New brands launch every fortnight. Competition is lurking everywhere. There is a strong need to constantly innovate and be ahead of competition. Even established brands are seen using repackaging and repositioning in order to keep the freshness intact. Makeover of a brand is no mean task. It’s a risky affair; the consumer recognises your brand and associates it with certain attributes and symbols. Replacing those could mean losing customers. Some are able to reposition, while keeping the core essence of the brand intact, while most others fail to do so.

Nestle set out with its 2 minutes noodles positioning for Maggi and continued with it for years. Even today when someone says ready in 2 minutes, you are bound to think of Maggi noodles. Recently it deviated a little from the convenience positioning to health and wellness (Taste bhi health bhi). They have tried to leverage the brands popularity with the “Main aur meri Maggi” campaign, asking people to narrate their special experiences with Maggi, thereby increasing customer loyalty. It works well for the brand and profits are steady inspite of tough competition from HUL’s Knorr Soupy Noodles.

Cadbury was forced to repackage in June 2003 after the worms issue. It was a matter of reputation. Even though the pesticides did not occur due to faulty packaging, it was a clever strategy to repackage the chocolate and communicate this through a trusted brand ambassador- Amitabh Bachchan. The pesticides occurred due to inappropriate storage conditions. Cadbury however, repackaged the Dairy Milk chocolate into double layer tamper proof foil that would ensure no worms, only delicious chocolate. This helped them to win back confidence of the consumers, re-establish their reputation and re-gain market share.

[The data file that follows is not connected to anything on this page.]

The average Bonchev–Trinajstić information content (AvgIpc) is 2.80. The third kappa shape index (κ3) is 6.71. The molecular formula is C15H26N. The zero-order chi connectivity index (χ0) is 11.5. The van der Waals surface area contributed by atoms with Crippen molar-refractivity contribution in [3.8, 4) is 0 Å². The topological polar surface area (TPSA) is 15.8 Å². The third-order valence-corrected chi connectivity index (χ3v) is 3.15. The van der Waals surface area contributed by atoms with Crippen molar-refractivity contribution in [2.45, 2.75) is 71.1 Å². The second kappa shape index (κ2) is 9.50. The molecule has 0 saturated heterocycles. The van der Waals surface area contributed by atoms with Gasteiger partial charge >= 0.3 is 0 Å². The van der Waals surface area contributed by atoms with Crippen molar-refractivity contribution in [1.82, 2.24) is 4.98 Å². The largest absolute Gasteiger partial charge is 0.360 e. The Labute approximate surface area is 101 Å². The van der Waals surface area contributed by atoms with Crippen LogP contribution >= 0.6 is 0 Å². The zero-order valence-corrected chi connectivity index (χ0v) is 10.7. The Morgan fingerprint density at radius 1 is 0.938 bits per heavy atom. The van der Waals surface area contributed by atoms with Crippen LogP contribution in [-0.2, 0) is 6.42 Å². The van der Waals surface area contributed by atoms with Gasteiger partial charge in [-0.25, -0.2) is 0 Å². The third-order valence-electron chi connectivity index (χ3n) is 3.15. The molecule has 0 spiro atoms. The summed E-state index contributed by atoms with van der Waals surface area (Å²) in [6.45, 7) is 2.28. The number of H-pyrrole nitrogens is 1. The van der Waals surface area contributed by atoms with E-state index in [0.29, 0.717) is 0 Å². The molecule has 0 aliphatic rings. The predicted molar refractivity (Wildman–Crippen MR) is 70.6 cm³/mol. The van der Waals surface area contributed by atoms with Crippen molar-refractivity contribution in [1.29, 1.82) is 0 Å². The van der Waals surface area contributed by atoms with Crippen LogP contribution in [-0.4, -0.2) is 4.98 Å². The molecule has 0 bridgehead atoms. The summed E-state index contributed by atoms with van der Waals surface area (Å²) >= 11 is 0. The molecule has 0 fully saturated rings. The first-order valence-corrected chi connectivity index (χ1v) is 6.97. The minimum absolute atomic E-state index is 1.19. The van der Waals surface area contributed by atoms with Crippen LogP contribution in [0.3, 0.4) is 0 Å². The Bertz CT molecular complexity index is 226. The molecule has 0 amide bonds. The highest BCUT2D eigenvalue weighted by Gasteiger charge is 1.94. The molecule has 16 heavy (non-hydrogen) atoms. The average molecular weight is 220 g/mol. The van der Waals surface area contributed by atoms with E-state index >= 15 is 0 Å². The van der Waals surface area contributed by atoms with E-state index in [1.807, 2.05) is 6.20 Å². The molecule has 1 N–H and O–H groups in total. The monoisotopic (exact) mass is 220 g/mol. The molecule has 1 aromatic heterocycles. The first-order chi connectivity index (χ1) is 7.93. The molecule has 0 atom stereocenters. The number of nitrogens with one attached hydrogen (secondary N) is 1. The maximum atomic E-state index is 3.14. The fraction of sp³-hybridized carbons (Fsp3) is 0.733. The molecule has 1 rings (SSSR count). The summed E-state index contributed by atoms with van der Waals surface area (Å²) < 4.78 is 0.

Repackaging and repositioning are complementary in nature. The positioning statement needs to be in sync with your packaging. When Loreal positioned its shampoo with the tagline “hair fall, get to the root of it” it hired Sonam Kapoor as its new brand ambassador in line with Black and Pink packaging- bold and stylish.

Blackberry smart phones were a rage all over the world, only because they repositioned. They went from being a business phone for professionals to being a device for people to stay connected with each other. The BBM (Blackberry Messenger) is the most highlighted feature in all their advertising campaigns. Hence repositioning themselves successfully and gaining market share over its strongest competitors Nokia and Samsung. But now the Blackberry game is over as it failed to adapt and Apple’s I-phone is back with a bang as the “new in thing”.

Packaging reinforces the positioning statement of a brand. The way a brand wants to be seen by its consumers can be influenced by its packaging. It’s necessary for brands today to pick up key insights from consumers, relate with their demands and provide exceptional service. Competitive advantage can be attained through creative packaging, so that a consumer selects your product just by looking at it, he may not even have heard about the product before visiting the super market, but the packaging is attractive enough for him to purchase it.

Companies need to adapt quickly to the changing needs of the market, it’s the only way to attract new customers and retain existing ones. The mantra is simple, adapt or make way for the competitor.

This article has been authored by Namrata Nichani And Pulkit Bhardwaj from IMI Delhi

Views expressed in the article are personal. The articles are for educational & academic purpose only, and have been uploaded by the MBA Skool Team.